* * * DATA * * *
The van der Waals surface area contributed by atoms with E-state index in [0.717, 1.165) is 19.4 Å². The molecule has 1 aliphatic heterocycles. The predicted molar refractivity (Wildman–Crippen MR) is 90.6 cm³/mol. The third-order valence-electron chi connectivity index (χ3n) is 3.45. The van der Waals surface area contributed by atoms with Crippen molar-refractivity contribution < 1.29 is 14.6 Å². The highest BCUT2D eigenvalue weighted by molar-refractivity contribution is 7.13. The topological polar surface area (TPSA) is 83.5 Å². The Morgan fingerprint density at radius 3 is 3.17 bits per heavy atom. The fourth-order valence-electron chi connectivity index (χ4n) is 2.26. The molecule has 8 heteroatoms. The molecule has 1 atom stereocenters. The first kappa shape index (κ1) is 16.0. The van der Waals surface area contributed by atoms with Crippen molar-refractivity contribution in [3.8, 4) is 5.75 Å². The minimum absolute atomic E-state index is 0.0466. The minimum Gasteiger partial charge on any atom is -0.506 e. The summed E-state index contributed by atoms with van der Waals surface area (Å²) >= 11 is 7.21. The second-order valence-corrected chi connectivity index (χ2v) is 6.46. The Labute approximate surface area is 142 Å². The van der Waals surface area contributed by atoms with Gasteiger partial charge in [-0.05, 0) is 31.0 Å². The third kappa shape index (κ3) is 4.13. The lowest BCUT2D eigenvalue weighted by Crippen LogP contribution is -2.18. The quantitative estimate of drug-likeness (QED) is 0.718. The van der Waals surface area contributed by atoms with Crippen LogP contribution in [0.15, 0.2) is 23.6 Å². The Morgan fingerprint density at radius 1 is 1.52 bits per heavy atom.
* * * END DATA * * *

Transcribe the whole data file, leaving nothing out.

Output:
The van der Waals surface area contributed by atoms with E-state index in [0.717, 1.165) is 19.4 Å². The molecule has 1 aliphatic heterocycles. The predicted molar refractivity (Wildman–Crippen MR) is 90.6 cm³/mol. The third-order valence-electron chi connectivity index (χ3n) is 3.45. The van der Waals surface area contributed by atoms with Crippen molar-refractivity contribution < 1.29 is 14.6 Å². The highest BCUT2D eigenvalue weighted by molar-refractivity contribution is 7.13. The topological polar surface area (TPSA) is 83.5 Å². The Morgan fingerprint density at radius 3 is 3.17 bits per heavy atom. The fourth-order valence-electron chi connectivity index (χ4n) is 2.26. The molecule has 8 heteroatoms. The molecule has 1 atom stereocenters. The first kappa shape index (κ1) is 16.0. The van der Waals surface area contributed by atoms with Crippen molar-refractivity contribution in [3.8, 4) is 5.75 Å². The minimum absolute atomic E-state index is 0.0466. The minimum Gasteiger partial charge on any atom is -0.506 e. The summed E-state index contributed by atoms with van der Waals surface area (Å²) >= 11 is 7.21. The second-order valence-corrected chi connectivity index (χ2v) is 6.46. The Labute approximate surface area is 142 Å². The van der Waals surface area contributed by atoms with Gasteiger partial charge in [-0.05, 0) is 31.0 Å². The third kappa shape index (κ3) is 4.13. The lowest BCUT2D eigenvalue weighted by Crippen LogP contribution is -2.18. The quantitative estimate of drug-likeness (QED) is 0.718. The van der Waals surface area contributed by atoms with Crippen LogP contribution in [0.15, 0.2) is 23.6 Å². The Morgan fingerprint density at radius 1 is 1.52 bits per heavy atom.